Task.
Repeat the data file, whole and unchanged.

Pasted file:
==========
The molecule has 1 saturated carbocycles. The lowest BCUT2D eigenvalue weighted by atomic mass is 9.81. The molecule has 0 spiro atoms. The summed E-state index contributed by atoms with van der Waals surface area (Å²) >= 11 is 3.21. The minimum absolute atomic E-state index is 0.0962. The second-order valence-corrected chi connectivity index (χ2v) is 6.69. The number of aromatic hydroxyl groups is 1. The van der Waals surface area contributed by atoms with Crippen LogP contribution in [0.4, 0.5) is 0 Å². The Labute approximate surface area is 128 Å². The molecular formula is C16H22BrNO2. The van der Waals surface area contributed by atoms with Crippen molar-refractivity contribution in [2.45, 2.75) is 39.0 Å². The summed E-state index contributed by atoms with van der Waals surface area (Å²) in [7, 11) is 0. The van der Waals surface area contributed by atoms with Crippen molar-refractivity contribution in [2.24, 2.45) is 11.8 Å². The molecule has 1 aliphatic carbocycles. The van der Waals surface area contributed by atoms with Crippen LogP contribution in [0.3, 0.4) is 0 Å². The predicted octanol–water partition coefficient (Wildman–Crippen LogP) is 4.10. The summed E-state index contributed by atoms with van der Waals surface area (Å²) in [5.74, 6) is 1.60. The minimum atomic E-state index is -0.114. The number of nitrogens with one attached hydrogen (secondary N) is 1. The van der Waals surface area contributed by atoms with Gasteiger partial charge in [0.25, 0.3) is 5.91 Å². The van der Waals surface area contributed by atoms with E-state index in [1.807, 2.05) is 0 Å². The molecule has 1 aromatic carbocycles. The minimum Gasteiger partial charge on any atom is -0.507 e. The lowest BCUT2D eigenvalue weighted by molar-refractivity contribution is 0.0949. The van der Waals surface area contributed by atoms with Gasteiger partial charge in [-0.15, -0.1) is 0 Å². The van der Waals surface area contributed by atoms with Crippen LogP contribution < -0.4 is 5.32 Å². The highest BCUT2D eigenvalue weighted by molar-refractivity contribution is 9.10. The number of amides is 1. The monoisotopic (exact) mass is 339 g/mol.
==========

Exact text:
The molecule has 1 saturated carbocycles. The lowest BCUT2D eigenvalue weighted by atomic mass is 9.81. The molecule has 0 spiro atoms. The summed E-state index contributed by atoms with van der Waals surface area (Å²) >= 11 is 3.21. The minimum absolute atomic E-state index is 0.0962. The second-order valence-corrected chi connectivity index (χ2v) is 6.69. The number of aromatic hydroxyl groups is 1. The van der Waals surface area contributed by atoms with Crippen LogP contribution in [0.4, 0.5) is 0 Å². The Labute approximate surface area is 128 Å². The molecular formula is C16H22BrNO2. The van der Waals surface area contributed by atoms with Crippen molar-refractivity contribution in [2.45, 2.75) is 39.0 Å². The summed E-state index contributed by atoms with van der Waals surface area (Å²) in [7, 11) is 0. The van der Waals surface area contributed by atoms with Crippen molar-refractivity contribution in [2.24, 2.45) is 11.8 Å². The molecule has 1 aliphatic carbocycles. The van der Waals surface area contributed by atoms with Crippen LogP contribution in [0.3, 0.4) is 0 Å². The predicted octanol–water partition coefficient (Wildman–Crippen LogP) is 4.10. The summed E-state index contributed by atoms with van der Waals surface area (Å²) in [5.74, 6) is 1.60. The minimum atomic E-state index is -0.114. The number of nitrogens with one attached hydrogen (secondary N) is 1. The van der Waals surface area contributed by atoms with Gasteiger partial charge in [0.25, 0.3) is 5.91 Å². The van der Waals surface area contributed by atoms with E-state index in [1.807, 2.05) is 0 Å². The molecule has 1 aromatic carbocycles. The minimum Gasteiger partial charge on any atom is -0.507 e. The lowest BCUT2D eigenvalue weighted by molar-refractivity contribution is 0.0949. The van der Waals surface area contributed by atoms with Gasteiger partial charge in [-0.15, -0.1) is 0 Å². The van der Waals surface area contributed by atoms with Crippen LogP contribution < -0.4 is 5.32 Å². The highest BCUT2D eigenvalue weighted by molar-refractivity contribution is 9.10. The number of amides is 1. The monoisotopic (exact) mass is 339 g/mol.